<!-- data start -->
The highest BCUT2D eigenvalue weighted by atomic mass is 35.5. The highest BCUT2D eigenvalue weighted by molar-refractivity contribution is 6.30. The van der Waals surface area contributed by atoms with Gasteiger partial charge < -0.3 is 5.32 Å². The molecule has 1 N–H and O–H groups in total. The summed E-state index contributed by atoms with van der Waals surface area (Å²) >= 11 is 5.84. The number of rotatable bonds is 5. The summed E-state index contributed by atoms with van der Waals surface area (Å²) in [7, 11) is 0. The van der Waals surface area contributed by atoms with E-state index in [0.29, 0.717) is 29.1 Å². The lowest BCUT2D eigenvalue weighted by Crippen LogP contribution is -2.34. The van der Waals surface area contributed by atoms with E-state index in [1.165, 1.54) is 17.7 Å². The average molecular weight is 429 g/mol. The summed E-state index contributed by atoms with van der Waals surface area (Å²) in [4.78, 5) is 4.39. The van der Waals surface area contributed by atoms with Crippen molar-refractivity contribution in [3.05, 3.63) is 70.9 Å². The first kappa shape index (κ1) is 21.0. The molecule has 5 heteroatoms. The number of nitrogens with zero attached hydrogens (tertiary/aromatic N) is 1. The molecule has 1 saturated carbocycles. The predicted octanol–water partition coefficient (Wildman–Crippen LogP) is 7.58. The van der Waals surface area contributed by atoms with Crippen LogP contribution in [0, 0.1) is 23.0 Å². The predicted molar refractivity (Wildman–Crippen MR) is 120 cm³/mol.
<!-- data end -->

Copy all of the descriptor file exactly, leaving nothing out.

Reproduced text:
The highest BCUT2D eigenvalue weighted by atomic mass is 35.5. The highest BCUT2D eigenvalue weighted by molar-refractivity contribution is 6.30. The van der Waals surface area contributed by atoms with Gasteiger partial charge < -0.3 is 5.32 Å². The molecule has 1 N–H and O–H groups in total. The summed E-state index contributed by atoms with van der Waals surface area (Å²) >= 11 is 5.84. The number of rotatable bonds is 5. The summed E-state index contributed by atoms with van der Waals surface area (Å²) in [7, 11) is 0. The van der Waals surface area contributed by atoms with E-state index in [0.29, 0.717) is 29.1 Å². The lowest BCUT2D eigenvalue weighted by Crippen LogP contribution is -2.34. The van der Waals surface area contributed by atoms with E-state index in [1.165, 1.54) is 17.7 Å². The average molecular weight is 429 g/mol. The summed E-state index contributed by atoms with van der Waals surface area (Å²) in [4.78, 5) is 4.39. The van der Waals surface area contributed by atoms with Crippen molar-refractivity contribution in [3.05, 3.63) is 70.9 Å². The first kappa shape index (κ1) is 21.0. The molecule has 5 heteroatoms. The number of nitrogens with zero attached hydrogens (tertiary/aromatic N) is 1. The molecule has 1 saturated carbocycles. The predicted octanol–water partition coefficient (Wildman–Crippen LogP) is 7.58. The van der Waals surface area contributed by atoms with Crippen LogP contribution in [0, 0.1) is 23.0 Å². The predicted molar refractivity (Wildman–Crippen MR) is 120 cm³/mol.